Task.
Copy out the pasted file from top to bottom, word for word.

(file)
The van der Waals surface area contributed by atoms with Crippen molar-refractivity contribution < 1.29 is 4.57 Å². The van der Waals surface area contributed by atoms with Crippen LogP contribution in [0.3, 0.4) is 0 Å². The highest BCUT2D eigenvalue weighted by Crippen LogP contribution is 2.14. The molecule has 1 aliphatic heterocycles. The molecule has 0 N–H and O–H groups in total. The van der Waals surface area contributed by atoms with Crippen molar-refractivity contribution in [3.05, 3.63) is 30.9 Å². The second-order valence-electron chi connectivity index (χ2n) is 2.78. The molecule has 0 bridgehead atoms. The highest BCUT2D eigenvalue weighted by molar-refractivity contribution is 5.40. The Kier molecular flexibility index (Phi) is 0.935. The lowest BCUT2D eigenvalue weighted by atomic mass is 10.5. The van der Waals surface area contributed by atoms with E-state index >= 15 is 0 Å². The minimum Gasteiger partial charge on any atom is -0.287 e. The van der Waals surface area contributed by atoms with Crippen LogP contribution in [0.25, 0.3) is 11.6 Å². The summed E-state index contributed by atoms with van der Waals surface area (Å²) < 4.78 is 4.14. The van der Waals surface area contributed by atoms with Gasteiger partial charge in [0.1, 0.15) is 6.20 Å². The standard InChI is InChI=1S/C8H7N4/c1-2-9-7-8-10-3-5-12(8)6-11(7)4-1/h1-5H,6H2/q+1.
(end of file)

The van der Waals surface area contributed by atoms with Crippen molar-refractivity contribution < 1.29 is 4.57 Å². The van der Waals surface area contributed by atoms with Crippen LogP contribution in [0.3, 0.4) is 0 Å². The highest BCUT2D eigenvalue weighted by Crippen LogP contribution is 2.14. The molecule has 1 aliphatic heterocycles. The molecule has 0 N–H and O–H groups in total. The van der Waals surface area contributed by atoms with Crippen molar-refractivity contribution in [3.05, 3.63) is 30.9 Å². The second-order valence-electron chi connectivity index (χ2n) is 2.78. The molecule has 0 bridgehead atoms. The highest BCUT2D eigenvalue weighted by molar-refractivity contribution is 5.40. The Kier molecular flexibility index (Phi) is 0.935. The lowest BCUT2D eigenvalue weighted by atomic mass is 10.5. The van der Waals surface area contributed by atoms with E-state index >= 15 is 0 Å². The minimum Gasteiger partial charge on any atom is -0.287 e. The van der Waals surface area contributed by atoms with Crippen LogP contribution in [0.25, 0.3) is 11.6 Å². The summed E-state index contributed by atoms with van der Waals surface area (Å²) < 4.78 is 4.14. The van der Waals surface area contributed by atoms with Gasteiger partial charge in [0.1, 0.15) is 6.20 Å². The standard InChI is InChI=1S/C8H7N4/c1-2-9-7-8-10-3-5-12(8)6-11(7)4-1/h1-5H,6H2/q+1.